When a nutritional assessment reveals that an elder has an inadequate energy intake, one approach to remedy this is to offer nutritionally complete supplements with a nutrient composition between 1.0 and 1.5 calories per milliliter and a protein content in the range of 15% to 20% of total calories. A 2009 Cochrane Review50 concluded that oral supplementation produces small but consistent weight gain in older adults and that mortality may be reduced among older undernourished persons who regularly consume complete nutritional supplements. However, the review found no evidence of improvement in functional status or reduction in length of hospital stay with oral supplements, and it concluded that additional data from large-scale multicenter trials are still needed. The benefit of offering a commercial supplement is that a uniform composition of macronutrients, vitamins, and minerals can be provided. In addition, oral supplements may be of particular benefit for those individuals living at home who may have difficulty shopping or physically preparing food.5 When offering oral supplements to the elderly population, it may be useful to offer a less sweet product, as sweetness has been identified as a major deterrent to supplement acceptance. A study by Kennedy and colleagues51 found that chocolate was the most liked flavor and was perceived as less sweet. Although commercial supplements may be beneficial, there is nothing magical about their nutrient composition. Calories and protein can be provided by making homemade milkshakes using powdered products, such as instant breakfast, or by adding high-calorie and high-protein foods to the diet (Table 2). Whether oral supplements or additional food is used to increase intake, compliance monitoring is key to ensuring adequacy of the intervention.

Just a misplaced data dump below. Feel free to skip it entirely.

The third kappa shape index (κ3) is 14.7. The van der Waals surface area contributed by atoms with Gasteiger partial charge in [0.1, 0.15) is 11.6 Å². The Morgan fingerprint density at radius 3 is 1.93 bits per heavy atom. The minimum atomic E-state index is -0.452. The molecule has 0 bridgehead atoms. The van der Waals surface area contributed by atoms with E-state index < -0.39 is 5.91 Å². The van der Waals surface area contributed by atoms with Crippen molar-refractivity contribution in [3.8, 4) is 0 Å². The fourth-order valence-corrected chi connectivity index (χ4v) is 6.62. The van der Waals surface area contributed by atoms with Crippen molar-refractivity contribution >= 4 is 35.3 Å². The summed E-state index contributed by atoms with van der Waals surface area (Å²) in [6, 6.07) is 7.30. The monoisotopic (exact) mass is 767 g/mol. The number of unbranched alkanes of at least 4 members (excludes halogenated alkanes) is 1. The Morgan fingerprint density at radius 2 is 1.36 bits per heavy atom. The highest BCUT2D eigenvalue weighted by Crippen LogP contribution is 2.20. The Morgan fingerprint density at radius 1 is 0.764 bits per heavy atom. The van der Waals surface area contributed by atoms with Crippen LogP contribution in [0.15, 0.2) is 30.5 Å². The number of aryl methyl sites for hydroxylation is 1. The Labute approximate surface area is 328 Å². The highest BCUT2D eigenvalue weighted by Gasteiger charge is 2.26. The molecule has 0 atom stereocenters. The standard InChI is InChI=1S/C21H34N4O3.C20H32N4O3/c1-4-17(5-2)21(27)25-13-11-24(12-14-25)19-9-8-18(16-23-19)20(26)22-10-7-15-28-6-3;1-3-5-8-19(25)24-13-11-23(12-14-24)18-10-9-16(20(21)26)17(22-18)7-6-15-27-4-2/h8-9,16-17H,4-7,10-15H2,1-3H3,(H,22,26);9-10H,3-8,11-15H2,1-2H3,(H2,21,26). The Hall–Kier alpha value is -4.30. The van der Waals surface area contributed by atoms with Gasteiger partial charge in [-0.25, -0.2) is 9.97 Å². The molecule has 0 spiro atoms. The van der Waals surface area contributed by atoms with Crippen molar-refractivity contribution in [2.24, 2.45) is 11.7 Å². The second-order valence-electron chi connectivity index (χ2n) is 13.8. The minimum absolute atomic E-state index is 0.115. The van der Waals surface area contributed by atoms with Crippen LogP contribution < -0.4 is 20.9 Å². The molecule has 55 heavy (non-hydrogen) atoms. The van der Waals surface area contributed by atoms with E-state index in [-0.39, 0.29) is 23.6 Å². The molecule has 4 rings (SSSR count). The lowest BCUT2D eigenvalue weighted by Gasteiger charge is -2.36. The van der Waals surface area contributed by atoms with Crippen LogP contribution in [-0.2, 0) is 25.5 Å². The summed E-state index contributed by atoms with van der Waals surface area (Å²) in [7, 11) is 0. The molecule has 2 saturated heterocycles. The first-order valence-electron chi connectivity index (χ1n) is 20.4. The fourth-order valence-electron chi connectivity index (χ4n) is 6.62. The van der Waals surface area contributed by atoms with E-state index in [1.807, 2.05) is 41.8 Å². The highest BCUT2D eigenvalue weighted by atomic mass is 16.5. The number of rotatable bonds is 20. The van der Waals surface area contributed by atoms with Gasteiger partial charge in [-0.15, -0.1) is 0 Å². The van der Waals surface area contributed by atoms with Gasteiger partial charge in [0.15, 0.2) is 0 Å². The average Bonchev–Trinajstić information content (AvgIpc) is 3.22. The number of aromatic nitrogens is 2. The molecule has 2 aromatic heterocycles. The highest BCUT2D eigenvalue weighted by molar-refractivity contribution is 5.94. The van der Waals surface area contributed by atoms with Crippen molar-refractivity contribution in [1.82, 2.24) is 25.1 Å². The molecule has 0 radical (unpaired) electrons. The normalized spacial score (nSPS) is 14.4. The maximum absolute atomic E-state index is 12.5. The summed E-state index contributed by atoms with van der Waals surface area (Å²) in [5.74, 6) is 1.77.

Table 2. High-Calorie, High-Protein Snacks

 

In some cases, it may be necessary to refer patients to other healthcare providers after a nutritional assessment is completed. A speech-language pathologist can be invaluable in assessing and treating swallowing problems. A registered dietitian can be of value in the assessment and treatment of reversible nutrition issues, such as by determining the adequacy of intake, developing a custom meal plan, making recommendations for increasing oral intake, or developing a plan to initiate nutrition support. A social worker can assist patients and families to obtain access to home-delivered meals, congregate feeding programs, food stamps, and other assistance programs. A referral to a dentist for oral health issues or to a geriatric psychiatrist for mental health issues may be warranted. An occupational or physical therapist consultation may be of value for patients with physical limitations. Finally, a pharmacist can provide assistance with nutrition-related medication management issues.

Conclusion

Malnutrition in the elderly is a multifaceted and complex issue. No single tool or clinical marker accurately predicts nutritional status. We recommend that the initial assessment be made using the MNA or a similar screening tool in combination with a total cholesterol level assessment. By integrating a validated nutrition screening tool with anthropometric and laboratory data, the geriatric practitioner can get a more accurate picture of a patient’s nutritional status. When reversible causes of malnourishment are identified, appropriate interventions should be undertaken, which may require referrals to other disciplines, including to a registered dietician.

Dr. Steinle receives salary support in part from the Mid-Atlantic Nutrition Obesity Research Center (NORC), University of Maryland School of Medicine -  NIH Grant P30 DK072488. The other authors report no relevant financial relationships.